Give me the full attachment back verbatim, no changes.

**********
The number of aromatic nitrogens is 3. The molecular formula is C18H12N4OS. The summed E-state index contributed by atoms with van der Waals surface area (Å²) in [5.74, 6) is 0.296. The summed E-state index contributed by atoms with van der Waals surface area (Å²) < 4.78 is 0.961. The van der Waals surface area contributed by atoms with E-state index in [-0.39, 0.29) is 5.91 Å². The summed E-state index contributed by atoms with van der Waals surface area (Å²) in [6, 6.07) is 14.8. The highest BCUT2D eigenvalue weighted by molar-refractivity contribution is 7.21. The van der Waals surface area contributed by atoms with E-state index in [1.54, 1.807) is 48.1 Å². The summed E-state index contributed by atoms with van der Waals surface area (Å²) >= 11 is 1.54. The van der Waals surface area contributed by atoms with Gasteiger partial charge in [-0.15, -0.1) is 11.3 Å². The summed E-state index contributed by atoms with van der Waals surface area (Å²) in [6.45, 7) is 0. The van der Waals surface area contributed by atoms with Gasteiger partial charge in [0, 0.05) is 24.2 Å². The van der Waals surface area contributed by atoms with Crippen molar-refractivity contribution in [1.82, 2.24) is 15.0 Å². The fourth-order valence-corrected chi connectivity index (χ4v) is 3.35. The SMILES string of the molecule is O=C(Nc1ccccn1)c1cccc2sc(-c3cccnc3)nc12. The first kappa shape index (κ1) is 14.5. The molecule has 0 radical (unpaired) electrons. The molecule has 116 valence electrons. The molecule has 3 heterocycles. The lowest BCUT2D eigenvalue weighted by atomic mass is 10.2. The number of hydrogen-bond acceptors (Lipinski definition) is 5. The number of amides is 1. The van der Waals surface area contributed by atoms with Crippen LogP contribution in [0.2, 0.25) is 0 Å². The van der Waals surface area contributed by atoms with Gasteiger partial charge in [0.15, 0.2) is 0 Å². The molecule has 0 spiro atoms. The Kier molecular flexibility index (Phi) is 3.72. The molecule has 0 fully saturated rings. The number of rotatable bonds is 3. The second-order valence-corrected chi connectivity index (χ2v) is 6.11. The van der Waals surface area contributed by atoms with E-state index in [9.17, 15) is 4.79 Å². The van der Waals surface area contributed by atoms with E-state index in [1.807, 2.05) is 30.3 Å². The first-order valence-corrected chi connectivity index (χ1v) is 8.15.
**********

The number of aromatic nitrogens is 3. The molecular formula is C18H12N4OS. The summed E-state index contributed by atoms with van der Waals surface area (Å²) in [5.74, 6) is 0.296. The summed E-state index contributed by atoms with van der Waals surface area (Å²) < 4.78 is 0.961. The van der Waals surface area contributed by atoms with E-state index in [-0.39, 0.29) is 5.91 Å². The summed E-state index contributed by atoms with van der Waals surface area (Å²) in [6, 6.07) is 14.8. The highest BCUT2D eigenvalue weighted by molar-refractivity contribution is 7.21. The van der Waals surface area contributed by atoms with E-state index in [1.54, 1.807) is 48.1 Å². The summed E-state index contributed by atoms with van der Waals surface area (Å²) >= 11 is 1.54. The van der Waals surface area contributed by atoms with Gasteiger partial charge in [-0.15, -0.1) is 11.3 Å². The summed E-state index contributed by atoms with van der Waals surface area (Å²) in [6.45, 7) is 0. The van der Waals surface area contributed by atoms with Gasteiger partial charge in [0, 0.05) is 24.2 Å². The van der Waals surface area contributed by atoms with Crippen molar-refractivity contribution in [1.82, 2.24) is 15.0 Å². The fourth-order valence-corrected chi connectivity index (χ4v) is 3.35. The SMILES string of the molecule is O=C(Nc1ccccn1)c1cccc2sc(-c3cccnc3)nc12. The first kappa shape index (κ1) is 14.5. The molecule has 0 radical (unpaired) electrons. The molecule has 116 valence electrons. The molecule has 3 heterocycles. The lowest BCUT2D eigenvalue weighted by atomic mass is 10.2. The number of hydrogen-bond acceptors (Lipinski definition) is 5. The number of amides is 1. The van der Waals surface area contributed by atoms with Crippen LogP contribution in [0.2, 0.25) is 0 Å². The van der Waals surface area contributed by atoms with Gasteiger partial charge in [0.15, 0.2) is 0 Å². The molecule has 0 spiro atoms. The Kier molecular flexibility index (Phi) is 3.72. The molecule has 0 fully saturated rings. The number of rotatable bonds is 3. The second-order valence-corrected chi connectivity index (χ2v) is 6.11. The van der Waals surface area contributed by atoms with E-state index in [9.17, 15) is 4.79 Å². The van der Waals surface area contributed by atoms with E-state index in [1.807, 2.05) is 30.3 Å². The first-order valence-corrected chi connectivity index (χ1v) is 8.15.